Research Topic

Drug Hypersensitivity: From Mechanisms to Improved Diagnosis and Standards of Care

About this Research Topic

Background: Adverse drugs reactions are defined by the World Health Organization as any noxious, unintended and undesired effect of a drug that occurs at doses used for prevention, diagnosis or treatment. They constitute an important public health issue, causing 3-6% of hospital admissions and occurring in 10-15% of hospitalized patients. Drug hypersensitivity reactions (DHR) represent a subset of unpredictable adverse drug reactions that lead to objectively reproducible symptoms that initiate after the exposure to a drug at doses normally tolerated by non-hypersensitive subjects. These reactions can be immunologically mediated (mainly by specific IgE antibodies or T cells), which are called allergic reactions; or non-immunologically mediated, also known as nonallergic hypersensitivity reactions, which comprise most reactions induced by nonsteroidal anti-inflammatory drugs. However, the pharmacology and underlying mechanisms of DHR are not completely understood, and this can often hamper their diagnosis. Moreover, as new drugs are being continuously introduced into the market, new types of reactions are described.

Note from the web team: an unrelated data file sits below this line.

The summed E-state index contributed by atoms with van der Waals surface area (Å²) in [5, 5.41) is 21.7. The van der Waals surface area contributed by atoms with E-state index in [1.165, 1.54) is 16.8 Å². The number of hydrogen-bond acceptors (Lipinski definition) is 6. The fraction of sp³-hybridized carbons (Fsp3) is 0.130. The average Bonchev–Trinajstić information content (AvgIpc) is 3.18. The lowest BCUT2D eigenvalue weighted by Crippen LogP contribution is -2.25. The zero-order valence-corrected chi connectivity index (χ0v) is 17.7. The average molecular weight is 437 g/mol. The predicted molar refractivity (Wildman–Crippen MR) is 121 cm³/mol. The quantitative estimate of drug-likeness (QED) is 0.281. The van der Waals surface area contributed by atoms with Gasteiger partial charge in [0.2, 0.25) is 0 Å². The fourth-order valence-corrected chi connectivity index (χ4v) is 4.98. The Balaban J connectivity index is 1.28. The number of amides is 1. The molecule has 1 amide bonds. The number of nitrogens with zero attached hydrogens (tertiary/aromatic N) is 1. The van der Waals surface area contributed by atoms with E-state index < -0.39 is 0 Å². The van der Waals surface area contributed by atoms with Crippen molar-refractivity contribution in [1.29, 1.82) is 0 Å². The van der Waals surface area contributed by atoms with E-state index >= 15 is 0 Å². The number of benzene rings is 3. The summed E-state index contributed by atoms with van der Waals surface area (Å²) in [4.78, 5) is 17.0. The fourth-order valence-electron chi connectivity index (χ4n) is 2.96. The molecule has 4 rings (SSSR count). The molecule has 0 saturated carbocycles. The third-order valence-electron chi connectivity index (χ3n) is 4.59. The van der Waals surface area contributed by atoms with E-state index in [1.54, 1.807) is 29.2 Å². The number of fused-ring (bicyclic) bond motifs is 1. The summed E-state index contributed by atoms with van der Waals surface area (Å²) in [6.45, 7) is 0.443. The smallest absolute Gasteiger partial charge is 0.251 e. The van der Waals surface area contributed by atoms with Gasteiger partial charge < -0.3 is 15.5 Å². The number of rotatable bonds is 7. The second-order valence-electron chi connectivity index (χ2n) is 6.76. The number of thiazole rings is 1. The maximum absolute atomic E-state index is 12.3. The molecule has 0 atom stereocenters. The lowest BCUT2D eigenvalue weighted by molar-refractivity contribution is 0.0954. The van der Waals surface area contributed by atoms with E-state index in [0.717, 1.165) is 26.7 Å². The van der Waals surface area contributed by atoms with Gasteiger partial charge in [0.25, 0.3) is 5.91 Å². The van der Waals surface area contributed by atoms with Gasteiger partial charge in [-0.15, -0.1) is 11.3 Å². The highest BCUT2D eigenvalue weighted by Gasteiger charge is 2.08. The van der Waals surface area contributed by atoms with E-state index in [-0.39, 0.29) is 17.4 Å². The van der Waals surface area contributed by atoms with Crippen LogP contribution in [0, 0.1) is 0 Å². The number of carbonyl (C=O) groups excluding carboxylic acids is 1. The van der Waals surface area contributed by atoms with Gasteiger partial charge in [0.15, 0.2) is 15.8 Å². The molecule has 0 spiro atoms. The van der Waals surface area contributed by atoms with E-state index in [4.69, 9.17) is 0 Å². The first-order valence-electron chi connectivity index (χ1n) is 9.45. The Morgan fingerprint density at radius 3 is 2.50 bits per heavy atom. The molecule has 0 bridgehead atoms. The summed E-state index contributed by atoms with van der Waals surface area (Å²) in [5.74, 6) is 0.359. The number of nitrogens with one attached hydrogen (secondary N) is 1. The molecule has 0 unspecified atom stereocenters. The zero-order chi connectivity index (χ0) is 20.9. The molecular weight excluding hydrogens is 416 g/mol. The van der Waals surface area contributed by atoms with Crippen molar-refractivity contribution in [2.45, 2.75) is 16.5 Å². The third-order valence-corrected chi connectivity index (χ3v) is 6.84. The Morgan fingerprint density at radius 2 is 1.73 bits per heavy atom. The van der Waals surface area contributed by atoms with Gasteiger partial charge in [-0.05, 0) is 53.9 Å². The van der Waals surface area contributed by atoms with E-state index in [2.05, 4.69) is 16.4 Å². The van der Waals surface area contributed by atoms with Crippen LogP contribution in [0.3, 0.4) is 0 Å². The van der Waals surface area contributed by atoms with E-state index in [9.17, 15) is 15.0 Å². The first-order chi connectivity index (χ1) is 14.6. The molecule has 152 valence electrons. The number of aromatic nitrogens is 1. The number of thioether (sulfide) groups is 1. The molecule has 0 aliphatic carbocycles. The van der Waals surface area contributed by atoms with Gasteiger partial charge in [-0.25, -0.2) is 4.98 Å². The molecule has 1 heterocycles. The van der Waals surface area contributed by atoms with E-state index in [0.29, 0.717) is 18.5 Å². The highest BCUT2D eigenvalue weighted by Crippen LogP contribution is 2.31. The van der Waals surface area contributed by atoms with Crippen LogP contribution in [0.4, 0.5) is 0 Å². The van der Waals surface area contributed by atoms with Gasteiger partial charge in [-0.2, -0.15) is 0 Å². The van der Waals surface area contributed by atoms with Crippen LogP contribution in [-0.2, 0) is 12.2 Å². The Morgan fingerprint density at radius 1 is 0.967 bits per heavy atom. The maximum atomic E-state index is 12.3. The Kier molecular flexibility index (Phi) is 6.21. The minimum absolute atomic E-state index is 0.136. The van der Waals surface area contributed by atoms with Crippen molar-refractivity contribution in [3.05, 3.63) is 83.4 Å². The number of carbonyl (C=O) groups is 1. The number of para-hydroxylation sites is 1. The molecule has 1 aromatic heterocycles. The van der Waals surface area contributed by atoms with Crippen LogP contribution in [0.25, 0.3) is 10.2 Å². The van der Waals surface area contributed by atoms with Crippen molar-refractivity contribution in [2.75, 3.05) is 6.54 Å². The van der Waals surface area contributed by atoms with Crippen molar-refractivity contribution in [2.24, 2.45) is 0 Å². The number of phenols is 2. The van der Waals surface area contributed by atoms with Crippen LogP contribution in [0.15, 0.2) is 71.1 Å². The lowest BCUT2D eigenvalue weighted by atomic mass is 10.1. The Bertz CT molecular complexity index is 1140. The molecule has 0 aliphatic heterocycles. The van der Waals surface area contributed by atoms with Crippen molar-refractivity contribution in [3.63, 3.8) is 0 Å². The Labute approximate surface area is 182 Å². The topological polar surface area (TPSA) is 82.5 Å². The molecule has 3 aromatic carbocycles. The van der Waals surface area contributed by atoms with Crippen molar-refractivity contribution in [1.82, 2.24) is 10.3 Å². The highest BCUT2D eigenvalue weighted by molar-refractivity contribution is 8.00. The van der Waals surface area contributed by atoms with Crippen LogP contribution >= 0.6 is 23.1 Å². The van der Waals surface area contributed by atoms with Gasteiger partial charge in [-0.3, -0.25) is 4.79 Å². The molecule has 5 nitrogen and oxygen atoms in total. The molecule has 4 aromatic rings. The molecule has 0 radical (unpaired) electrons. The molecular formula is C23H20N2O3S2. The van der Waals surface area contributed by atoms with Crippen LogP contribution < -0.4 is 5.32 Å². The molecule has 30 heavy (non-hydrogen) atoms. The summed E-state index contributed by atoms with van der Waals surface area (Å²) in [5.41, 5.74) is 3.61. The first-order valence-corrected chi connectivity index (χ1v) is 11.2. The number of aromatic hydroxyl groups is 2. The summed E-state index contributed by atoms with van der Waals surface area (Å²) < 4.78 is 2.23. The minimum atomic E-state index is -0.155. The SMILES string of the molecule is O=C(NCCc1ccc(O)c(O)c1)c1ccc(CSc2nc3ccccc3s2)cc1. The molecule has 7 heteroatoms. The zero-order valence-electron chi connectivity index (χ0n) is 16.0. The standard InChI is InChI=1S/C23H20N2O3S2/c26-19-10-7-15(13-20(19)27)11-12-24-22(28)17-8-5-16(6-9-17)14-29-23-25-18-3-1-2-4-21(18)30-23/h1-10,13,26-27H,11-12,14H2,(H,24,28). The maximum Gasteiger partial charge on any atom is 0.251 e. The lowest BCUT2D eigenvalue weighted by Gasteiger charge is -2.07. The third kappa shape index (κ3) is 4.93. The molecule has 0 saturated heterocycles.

Goal: The epidemiology of DHR is not well established, in part due to the heterogeneity among studies in terms of patient selection, introduction of new drugs into the market, and diagnostic criteria used. The diagnosis and management of these reactions is complex as a result of the lack of knowledge about the underlying mechanisms, chemistry or pharmacology of the drugs, variety of symptoms, and heterogeneity among diagnostic protocols. An update on the pharmacology of drugs, classifications and mechanisms, as well as the development of new tools and protocols to improve diagnosis and management of DHR is essential.

Scope: In this Research Topic, we want to include articles focused on new knowledge about all aspects related to DHR, taking into account the needs of readers who wish to keep abreast of the latest developments regarding DHR, especially epidemiology, pathogenic mechanisms, pharmacology of the drugs, pharmacogenomics, diagnosis, and management.

Details for Authors: We welcome Original Research, Brief Research Report, Review, Mini-Review, Hypothesis and Theory, Perspective, and Case Report articles that highlight the following research areas: classifications, epidemiology of the reactions, diagnostic algorithms, new diagnostic tools, insights into mechanisms, new therapies and management protocols, and other areas related to the field.


Keywords: IgE, T cells, HLA, desensitization, anaphylaxis


Important Note: All contributions to this Research Topic must be within the scope of the section and journal to which they are submitted, as defined in their mission statements. Frontiers reserves the right to guide an out-of-scope manuscript to a more suitable section or journal at any stage of peer review.